China hits back at US move over Hong Kong security law

China has hit back at a US declaration that Hong Kong is no longer autonomous from Beijing as lawmakers in the Chinese capital met to formally approve a plan to impose tough national security laws on the city.

The declaration on Wednesday by Mike Pompeo, US secretary of state, was the most serious response yet by the Trump administration to Beijing’s decision last week to impose the new security law on Hong Kong, which has raised concerns about the territory’s future as a financial centre.

CCTV, the Chinese state broadcaster, sharply criticised the US for hypocrisy and pointed to Washington’s own national security legislation. It said the true intent of US politicians was to “make Hong Kong as chaotic as possible” to distract attention from Washington’s failures in handling the coronavirus pandemic and to “contain the development of China”.

“The US has always seen Hong Kong as a stronghold from which to conduct political infiltration in Asia,” the CCTV commentary said.

The dispute over the law underlines how the territory, which has been wracked by pro-democracy protests, is increasingly on the frontline of escalating tensions between Washington and Beijing.

China’s National People’s Congress, the country’s annual gathering of lawmakers, on Thursday began discussions on a proposal for the new security law that would target “splittism, subversion, terrorism, any behaviour that gravely threatens national security and foreign interference” in Hong Kong. 

The proposal is expected to be passed by the rubber-stamp parliament on Thursday afternoon and the draft of the law will then follow in the coming months. If the bill is enacted, it would represent the first time Beijing had introduced a law that imposed criminal penalties into Hong Kong’s legal code, bypassing the city’s legislature.

The US decision threatens Hong Kong’s special trading status with Washington, under which the Asian financial hub is not subjected to the same tariffs and restrictions as mainland China on the basis that it enjoys a high degree of political and legal autonomy from Beijing.

“No reasonable person can assert today that Hong Kong maintains a high degree of autonomy from China, given facts on the ground,” said Mr Pompeo on Wednesday.

Shares in Hong Kong tumbled following Mr Pompeo’s remarks, with the Hang Seng index down 1.6 per cent by midday. China’s announcement that it would push ahead with the national security law has reignited protests in the city after a hiatus during the coronavirus epidemic, with hundreds arrested on Wednesday in Hong Kong’s central business and main shopping districts.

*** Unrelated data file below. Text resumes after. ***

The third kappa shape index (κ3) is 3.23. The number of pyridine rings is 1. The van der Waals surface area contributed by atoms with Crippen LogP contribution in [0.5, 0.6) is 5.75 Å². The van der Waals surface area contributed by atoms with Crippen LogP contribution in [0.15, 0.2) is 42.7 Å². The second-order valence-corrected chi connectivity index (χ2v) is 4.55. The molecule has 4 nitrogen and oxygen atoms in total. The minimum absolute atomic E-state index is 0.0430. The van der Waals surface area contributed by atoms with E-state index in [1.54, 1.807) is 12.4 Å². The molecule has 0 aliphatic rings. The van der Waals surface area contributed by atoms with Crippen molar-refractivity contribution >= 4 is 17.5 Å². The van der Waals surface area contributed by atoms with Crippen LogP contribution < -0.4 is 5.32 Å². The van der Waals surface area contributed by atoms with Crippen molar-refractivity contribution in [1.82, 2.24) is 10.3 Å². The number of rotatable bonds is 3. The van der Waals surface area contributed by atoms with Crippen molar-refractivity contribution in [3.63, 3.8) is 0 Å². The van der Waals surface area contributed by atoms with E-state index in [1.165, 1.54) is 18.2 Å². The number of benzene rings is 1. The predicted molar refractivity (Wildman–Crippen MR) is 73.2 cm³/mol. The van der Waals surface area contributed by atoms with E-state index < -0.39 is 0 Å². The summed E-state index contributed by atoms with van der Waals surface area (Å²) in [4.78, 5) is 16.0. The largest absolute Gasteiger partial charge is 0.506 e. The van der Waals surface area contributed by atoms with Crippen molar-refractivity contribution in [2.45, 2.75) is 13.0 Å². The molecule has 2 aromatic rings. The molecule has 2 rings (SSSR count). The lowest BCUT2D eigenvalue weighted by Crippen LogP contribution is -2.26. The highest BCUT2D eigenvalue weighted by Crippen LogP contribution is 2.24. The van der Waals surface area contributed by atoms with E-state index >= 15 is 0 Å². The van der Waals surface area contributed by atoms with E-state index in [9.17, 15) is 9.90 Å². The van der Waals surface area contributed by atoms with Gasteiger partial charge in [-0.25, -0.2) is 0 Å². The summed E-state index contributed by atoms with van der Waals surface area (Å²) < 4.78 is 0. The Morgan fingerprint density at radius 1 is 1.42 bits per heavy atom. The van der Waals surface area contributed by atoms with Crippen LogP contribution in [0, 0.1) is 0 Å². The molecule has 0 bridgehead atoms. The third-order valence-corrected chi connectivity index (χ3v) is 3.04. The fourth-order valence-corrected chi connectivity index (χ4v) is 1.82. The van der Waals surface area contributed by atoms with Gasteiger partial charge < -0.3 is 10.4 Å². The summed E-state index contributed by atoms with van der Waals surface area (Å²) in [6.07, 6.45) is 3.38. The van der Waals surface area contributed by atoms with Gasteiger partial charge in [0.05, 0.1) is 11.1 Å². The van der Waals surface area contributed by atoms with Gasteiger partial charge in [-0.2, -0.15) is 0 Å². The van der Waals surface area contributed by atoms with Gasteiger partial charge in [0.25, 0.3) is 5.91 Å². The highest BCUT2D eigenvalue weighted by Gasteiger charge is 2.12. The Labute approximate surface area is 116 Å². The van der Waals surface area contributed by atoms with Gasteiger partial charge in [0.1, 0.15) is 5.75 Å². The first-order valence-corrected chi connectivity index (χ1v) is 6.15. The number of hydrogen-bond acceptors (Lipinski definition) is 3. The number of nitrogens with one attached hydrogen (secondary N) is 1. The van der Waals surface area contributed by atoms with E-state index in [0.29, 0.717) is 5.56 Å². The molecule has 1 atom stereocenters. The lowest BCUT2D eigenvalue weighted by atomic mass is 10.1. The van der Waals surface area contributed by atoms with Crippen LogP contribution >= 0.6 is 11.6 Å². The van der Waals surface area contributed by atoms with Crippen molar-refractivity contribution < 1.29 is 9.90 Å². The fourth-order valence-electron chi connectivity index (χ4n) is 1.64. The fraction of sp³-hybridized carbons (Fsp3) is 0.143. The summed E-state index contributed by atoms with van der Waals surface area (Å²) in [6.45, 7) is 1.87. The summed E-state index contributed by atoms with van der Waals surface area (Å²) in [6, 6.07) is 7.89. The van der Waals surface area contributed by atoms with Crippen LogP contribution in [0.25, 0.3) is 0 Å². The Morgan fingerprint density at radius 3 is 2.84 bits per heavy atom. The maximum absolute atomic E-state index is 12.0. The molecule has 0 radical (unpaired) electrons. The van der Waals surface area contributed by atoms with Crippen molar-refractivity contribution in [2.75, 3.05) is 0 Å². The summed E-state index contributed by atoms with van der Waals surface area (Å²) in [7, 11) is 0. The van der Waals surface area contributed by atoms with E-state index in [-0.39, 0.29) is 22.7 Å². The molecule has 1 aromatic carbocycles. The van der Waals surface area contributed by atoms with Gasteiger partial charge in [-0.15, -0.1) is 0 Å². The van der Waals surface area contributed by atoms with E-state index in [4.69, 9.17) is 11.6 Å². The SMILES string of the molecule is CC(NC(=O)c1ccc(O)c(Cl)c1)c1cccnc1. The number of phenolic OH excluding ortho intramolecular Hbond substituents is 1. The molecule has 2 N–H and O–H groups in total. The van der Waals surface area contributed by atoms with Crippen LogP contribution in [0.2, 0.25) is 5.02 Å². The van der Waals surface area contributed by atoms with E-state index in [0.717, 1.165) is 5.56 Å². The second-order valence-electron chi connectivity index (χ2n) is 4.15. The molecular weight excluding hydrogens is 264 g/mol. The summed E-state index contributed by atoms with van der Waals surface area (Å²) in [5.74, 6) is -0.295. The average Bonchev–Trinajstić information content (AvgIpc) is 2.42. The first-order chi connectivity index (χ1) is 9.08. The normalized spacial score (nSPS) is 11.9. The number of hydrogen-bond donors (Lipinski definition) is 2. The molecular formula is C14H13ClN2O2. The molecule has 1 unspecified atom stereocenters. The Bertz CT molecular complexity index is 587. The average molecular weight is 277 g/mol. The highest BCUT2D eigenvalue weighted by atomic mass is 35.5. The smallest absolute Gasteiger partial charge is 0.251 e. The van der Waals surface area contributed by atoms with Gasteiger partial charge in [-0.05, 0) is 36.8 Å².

Jimmy Lai, a media tycoon and prominent pro-democracy activist, applauded the US move. “Mike @SecPompeo speaks up and speaks the truth about #Hongkong,” he wrote on Twitter, saying that the Chinese Communist party “and its puppets will soon face sanctions on them, for violating #HKers basic human rights and freedom”.

Washington’s decision that Hong Kong was no longer autonomous provoked an uproar from nationalist Chinese commentators.

Hu Xijin, editor-in-chief of the nationalist tabloid Global Times, wrote on social media that moving closer to China would help Hong Kong. “Hong Kong’s biggest pillar for maintaining its status as an international financial centre is its special relationship with the huge economy of mainland China, which is much more important than the attitude of the US,” he wrote.

Under US legislation enacted last year, the state department is required to certify that Hong Kong is sufficiently autonomous from China to warrant special treatment.

But it was unclear what steps the Trump administration was prepared to take following Mr Pompeo’s decision.

“The shoe will soon drop with respect to what concrete actions the US will take in response to Secretary Pompeo’s announcement today on Hong Kong,” said Wendy Cutler, a former US trade negotiator now at the Asia Society Policy Institute think-tank, who suggested the Trump administration might subject imports from Hong Kong to China tariffs.

“While this would sound like a major move, it may not have a big commercial impact given the low levels of trade between the US and Hong Kong. However, it could have a chilling effect on business activity, particularly if followed by other actions.”

Britain returned its former colony to China in 1997 under the “one country, two systems” model, which guaranteed Hong Kong a high degree of autonomy from Beijing for 50 years.

But China has chipped away at those freedoms in recent years. A move to introduce a controversial extradition law that would have allowed criminal suspects to be sent to mainland China sparked months of pro-democracy protests last year, pummelling the economy.

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